joints

According to a study by professor Greg Ridgeway and Beau Kilmer of the Rand Corporation, 0.32 grams of marijuana are in an average joint

Photo: ashton | Courtesy of Wikimedia Commons / The Daily Pennsylvanian

For years, experts have debated the amount of marijuana contained in the average joint, and a new study by criminology professor Greg Ridgeway and Beau Kilmer of the Rand Corporation offers an answer: about one-third of a gram, lower than some previous estimates.

Understanding the amount of weed consumed in a typical joint is important for discussions surrounding the drug in both political and healthcare contexts. Marijuana is often sold by the joint in both legal and illegal markets. If someone wants to know how much weed people are smoking, for issues such as tax projections or public health studies, you need to know how much weed is in an average joint.

“If you are trying to estimate total marijuana expenditures, make realistic projections about tax revenues, or understand how a policy change will influence the illicit market, you need to have good information about consumption," Kilmer said 

The study, published in the journal Drug and Alcohol Dependence, looks at 10 years of arrest data to estimate average joint size. Using a drug pricing model and statistical analysis, the two researchers came up with a mean weight of 0.32 grams of marijuana per joint.

Previous studies have offered a range of estimates when it comes to joint size. A 2011 study of 251 participants yielded an average of 0.66 grams per joint. More recently, a 2014 federal report estimated the figure to be about 0.43 grams.

Because users often report marijuana consumption in terms of joints smoked, self-reported consumption data is not very useful without an accurate estimate of joint size.“In order to get good projections, you need to be able to turn those answers — ‘I’ve had one joint in the last 30 days’ — into a quantity,” Ridgeway told The New York Times.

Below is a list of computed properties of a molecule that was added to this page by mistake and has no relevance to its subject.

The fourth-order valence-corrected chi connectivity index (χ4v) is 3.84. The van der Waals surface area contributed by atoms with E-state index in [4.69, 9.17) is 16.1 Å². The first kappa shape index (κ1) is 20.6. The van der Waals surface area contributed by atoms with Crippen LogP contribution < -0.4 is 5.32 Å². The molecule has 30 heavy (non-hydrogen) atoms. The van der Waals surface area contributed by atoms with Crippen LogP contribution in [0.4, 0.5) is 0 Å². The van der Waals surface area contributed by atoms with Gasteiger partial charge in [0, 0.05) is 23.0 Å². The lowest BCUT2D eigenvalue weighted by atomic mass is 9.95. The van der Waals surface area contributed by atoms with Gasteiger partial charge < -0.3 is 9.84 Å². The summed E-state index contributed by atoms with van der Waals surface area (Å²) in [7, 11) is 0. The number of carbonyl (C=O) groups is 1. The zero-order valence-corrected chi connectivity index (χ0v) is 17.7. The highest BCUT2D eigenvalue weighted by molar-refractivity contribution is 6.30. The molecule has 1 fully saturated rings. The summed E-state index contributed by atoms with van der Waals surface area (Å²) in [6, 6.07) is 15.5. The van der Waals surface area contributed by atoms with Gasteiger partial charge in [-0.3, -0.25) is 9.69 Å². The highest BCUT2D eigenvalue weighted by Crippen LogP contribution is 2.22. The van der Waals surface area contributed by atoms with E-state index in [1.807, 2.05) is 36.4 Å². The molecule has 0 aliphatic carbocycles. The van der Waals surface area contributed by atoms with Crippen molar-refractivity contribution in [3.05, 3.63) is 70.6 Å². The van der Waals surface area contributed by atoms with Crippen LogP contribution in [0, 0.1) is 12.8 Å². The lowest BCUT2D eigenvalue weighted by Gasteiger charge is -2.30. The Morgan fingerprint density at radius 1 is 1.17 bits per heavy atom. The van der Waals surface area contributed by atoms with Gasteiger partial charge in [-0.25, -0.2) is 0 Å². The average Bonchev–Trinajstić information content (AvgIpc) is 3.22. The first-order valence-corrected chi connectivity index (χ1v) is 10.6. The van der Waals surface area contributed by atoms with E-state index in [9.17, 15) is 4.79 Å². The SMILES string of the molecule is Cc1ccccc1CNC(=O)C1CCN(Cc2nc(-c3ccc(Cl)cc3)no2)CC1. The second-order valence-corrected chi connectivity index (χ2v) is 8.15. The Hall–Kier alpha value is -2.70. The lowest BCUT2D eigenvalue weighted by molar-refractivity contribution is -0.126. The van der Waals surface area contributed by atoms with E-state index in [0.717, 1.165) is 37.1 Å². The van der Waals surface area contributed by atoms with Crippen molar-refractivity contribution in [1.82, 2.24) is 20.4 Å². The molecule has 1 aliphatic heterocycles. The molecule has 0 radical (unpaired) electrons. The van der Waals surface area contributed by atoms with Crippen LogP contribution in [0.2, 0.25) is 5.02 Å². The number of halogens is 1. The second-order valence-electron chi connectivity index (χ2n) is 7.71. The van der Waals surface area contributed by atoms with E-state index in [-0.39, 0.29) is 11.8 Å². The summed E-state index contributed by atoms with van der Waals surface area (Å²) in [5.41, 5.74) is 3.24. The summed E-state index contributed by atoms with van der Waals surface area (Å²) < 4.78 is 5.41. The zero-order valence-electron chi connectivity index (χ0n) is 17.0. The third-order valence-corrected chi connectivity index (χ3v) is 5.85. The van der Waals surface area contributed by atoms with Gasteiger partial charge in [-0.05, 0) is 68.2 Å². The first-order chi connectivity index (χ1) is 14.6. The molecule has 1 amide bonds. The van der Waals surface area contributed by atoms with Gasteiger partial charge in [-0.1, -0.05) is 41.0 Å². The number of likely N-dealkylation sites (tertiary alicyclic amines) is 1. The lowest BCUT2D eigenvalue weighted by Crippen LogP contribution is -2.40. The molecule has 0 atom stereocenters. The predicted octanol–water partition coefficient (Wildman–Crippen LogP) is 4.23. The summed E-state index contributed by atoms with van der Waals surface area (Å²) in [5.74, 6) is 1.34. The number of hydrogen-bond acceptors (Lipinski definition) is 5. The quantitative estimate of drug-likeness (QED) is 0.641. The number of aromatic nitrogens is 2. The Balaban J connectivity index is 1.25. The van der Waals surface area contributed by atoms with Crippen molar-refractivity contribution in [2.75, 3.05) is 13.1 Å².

A number of factors can complicate estimates, particularly when self reporting is involved.

“Much depends on the type of user being surveyed, where they live, how the question is worded, and whether there were visual prompts,” Kilmer said.

Admittedly, Ridgeway and Kilmer only addressed a subpopulation of 10,000 marijuana users in U.S. cities during a federal program from 2000 to 2010. Prices paid and amounts purchased were based on participants’ reports.

The challenge in measuring consumption does not end at estimating joint size. The popularity of other methods of consumption, such as concentrates and edibles, presents complications for researchers.

“While joint size info can help inform these estimates, we also need data about the consumption of other cannabis products,” Kilmer said.

Changes in drug potency also pose challenges. Over the 10-year period analyzed, the average amount of THC in a joint likely increased, the study noted.

Still, Ridgeway and Kilmer’s study is one of the more robust in recent years. The joint size estimate is also notably lower than previously reported figures.

“These estimates can be incorporated into drug policy discussions to produce better understanding about illicit marijuana markets, the size of potential legalized marijuana markets, and health and behavior outcomes,” the two researchers wrote.

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